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President Obama: "I firmly believe that an opportunity still remains for diplomacy..."
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President Obamba "...we put forward a very clear choice to the Iranian regime: a path that would allow them to rejoin the community of nations if they meet their international obligations..."
Photo by RH


Raymond Hall

Confronting Iran

Houston, We Have a Problem

Raymond Hall, March 26, 2012

 Iran's continuing development of nuclear weapons capability, in direct contravention of the Nuclear Non-Proliferation Treaty and United Nations Security Council Resolutions presents a real and existential threat to not only Israel, but to the entire Western World.  Attempts to dissuade Iran from continuing its pursuit of nuclear armament have all apparently failed, despite the efforts of both the United States and the European nations, with the clock  close to running out.

This article provides a review of the Iranian nuclear threat from a historical and analytical, decision-making perspective.  It criticizes the efforts at resolutions made so far, and provides a theoretical framework for addressing the core issue in a timely manner.

Decision making is rarely non-controversial.  Usually, the more there is at stake, the greater the number of conflicting opinions put forward to resolve problems arising from the issue. This is especially true in the case of international arms development, and nowhere moreso than in the nuclear arms race, where the United Nations and its component agencies are empowered to supervise conflicting national aspirations without any inherent power to enforce alternative forms of conflict resolution.

With evidence that Iran is flagrantly in violation of the 1968 Nuclear Non-proliferation Treaty, the 1974 Safeguards Agreement mandating report of any processing and use of nuclear material and several United Nations Security Council Resolutions, what decision making process should nations use in order to effectively persuade Iran to halt its nuclear weapon development program and comply with its international obligations?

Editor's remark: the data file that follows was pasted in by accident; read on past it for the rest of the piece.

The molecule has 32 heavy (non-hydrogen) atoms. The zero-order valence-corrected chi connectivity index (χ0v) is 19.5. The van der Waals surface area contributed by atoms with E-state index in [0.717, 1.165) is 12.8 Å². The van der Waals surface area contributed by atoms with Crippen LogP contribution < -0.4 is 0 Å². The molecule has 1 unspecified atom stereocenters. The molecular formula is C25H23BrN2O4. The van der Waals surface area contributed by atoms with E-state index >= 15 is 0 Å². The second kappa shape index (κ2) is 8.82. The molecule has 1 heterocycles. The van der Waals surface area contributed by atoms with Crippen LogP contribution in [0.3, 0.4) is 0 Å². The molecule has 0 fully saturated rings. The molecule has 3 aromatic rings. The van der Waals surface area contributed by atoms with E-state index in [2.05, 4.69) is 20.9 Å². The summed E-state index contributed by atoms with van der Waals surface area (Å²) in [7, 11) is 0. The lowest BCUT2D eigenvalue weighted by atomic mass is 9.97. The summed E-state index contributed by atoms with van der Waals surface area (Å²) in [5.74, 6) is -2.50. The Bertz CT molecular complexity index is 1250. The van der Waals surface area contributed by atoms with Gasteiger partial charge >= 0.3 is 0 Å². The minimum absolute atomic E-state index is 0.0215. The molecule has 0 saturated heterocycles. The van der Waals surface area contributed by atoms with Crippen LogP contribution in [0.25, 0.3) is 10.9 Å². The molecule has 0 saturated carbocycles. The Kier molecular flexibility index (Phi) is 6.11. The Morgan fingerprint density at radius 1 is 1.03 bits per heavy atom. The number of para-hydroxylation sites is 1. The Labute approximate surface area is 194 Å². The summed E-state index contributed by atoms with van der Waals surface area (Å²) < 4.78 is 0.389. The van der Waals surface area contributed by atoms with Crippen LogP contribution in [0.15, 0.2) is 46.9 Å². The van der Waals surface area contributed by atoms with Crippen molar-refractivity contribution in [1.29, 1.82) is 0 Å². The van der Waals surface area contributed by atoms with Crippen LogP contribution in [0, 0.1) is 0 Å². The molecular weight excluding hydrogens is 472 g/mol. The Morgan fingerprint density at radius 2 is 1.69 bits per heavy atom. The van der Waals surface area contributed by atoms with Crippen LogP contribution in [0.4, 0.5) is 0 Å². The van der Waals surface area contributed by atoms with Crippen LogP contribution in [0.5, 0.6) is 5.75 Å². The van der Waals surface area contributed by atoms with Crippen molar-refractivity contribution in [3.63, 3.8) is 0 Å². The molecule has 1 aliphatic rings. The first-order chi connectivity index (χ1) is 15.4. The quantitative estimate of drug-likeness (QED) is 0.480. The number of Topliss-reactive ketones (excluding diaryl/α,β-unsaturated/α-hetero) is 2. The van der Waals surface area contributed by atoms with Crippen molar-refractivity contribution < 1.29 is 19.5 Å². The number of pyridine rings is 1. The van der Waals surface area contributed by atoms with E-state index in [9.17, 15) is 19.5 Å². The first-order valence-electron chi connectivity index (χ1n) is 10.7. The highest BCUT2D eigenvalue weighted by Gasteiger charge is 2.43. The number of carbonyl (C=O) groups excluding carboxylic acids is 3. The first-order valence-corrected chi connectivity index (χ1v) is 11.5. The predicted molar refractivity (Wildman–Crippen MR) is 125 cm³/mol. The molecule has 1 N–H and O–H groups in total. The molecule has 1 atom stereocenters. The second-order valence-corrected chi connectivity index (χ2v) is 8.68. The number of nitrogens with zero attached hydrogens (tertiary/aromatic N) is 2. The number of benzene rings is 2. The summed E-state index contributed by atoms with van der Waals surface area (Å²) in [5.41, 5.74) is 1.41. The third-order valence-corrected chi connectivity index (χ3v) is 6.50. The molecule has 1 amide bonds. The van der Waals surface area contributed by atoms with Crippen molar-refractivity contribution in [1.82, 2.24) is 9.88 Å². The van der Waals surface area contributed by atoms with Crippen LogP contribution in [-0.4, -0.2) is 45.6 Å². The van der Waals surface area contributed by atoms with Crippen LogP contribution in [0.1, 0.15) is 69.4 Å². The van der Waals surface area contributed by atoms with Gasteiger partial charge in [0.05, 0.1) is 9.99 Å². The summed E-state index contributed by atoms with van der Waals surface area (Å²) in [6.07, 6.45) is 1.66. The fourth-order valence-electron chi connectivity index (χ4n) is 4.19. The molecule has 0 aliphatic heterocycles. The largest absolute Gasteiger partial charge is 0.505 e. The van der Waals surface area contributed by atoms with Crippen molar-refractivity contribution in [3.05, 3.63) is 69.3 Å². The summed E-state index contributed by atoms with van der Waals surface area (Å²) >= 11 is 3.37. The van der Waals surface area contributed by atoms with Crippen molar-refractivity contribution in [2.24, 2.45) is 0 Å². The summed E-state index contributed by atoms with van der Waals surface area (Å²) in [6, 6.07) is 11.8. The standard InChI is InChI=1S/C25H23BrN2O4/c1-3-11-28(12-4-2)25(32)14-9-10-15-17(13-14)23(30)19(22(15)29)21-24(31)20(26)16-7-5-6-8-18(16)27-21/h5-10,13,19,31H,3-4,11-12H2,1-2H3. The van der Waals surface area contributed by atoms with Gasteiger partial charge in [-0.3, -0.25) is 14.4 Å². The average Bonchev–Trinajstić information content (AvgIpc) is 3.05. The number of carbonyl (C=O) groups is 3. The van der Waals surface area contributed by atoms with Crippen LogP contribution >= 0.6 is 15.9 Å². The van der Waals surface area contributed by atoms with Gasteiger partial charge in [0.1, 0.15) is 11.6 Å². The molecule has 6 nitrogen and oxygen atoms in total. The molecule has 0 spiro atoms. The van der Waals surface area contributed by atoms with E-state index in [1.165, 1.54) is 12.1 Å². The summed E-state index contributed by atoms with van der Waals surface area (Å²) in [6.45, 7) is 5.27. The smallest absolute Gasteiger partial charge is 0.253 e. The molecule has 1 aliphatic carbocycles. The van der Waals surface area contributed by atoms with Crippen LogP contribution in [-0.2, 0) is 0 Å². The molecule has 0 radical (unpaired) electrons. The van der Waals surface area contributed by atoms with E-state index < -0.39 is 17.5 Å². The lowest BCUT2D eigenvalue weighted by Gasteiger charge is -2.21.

Flawed decision analysis is invariably at least one of the major components of every war, large or small, and experience in flawed decision making appears to provide little immunity from repeating the same errors in succeeding conflicts. Nations do not always learn from their mistakes.

Nations both large and small, with their cadre of skilled and experienced diplomatic, military and political human resources combined with their innate knowledge of their own political history are not immune from making simple, fundamental decision errors that can lead to disastrous consequences, often as a result of their failure to adequately identify the root cause of a problem, or as a result of erroneous assumptions regarding their adversaries. My misgivings in that regard resurfaced most recently at the AIPAC Conference held in Washington, D.C. March 4th to 6th.

I was reminded of the words of former Israeli Ambassador to the United Nations, Dore Gold when President Obama, in his address on Sunday, March 4th, stated, “…from my very first months in office, we put forward a very clear choice to the Iranian regime: a path that would allow them to rejoin the community of nations if they meet their international obligations, or a path that leads to an escalating series of consequences if they don’t…” and later, “Of course, so long as Iran fails to meet its obligations, this problem remains unresolved. The effective implementation of our policy is not enough – we must accomplish our objective. And in that effort, I firmly believe that an opportunity still remains for diplomacy – backed by pressure – to succeed.”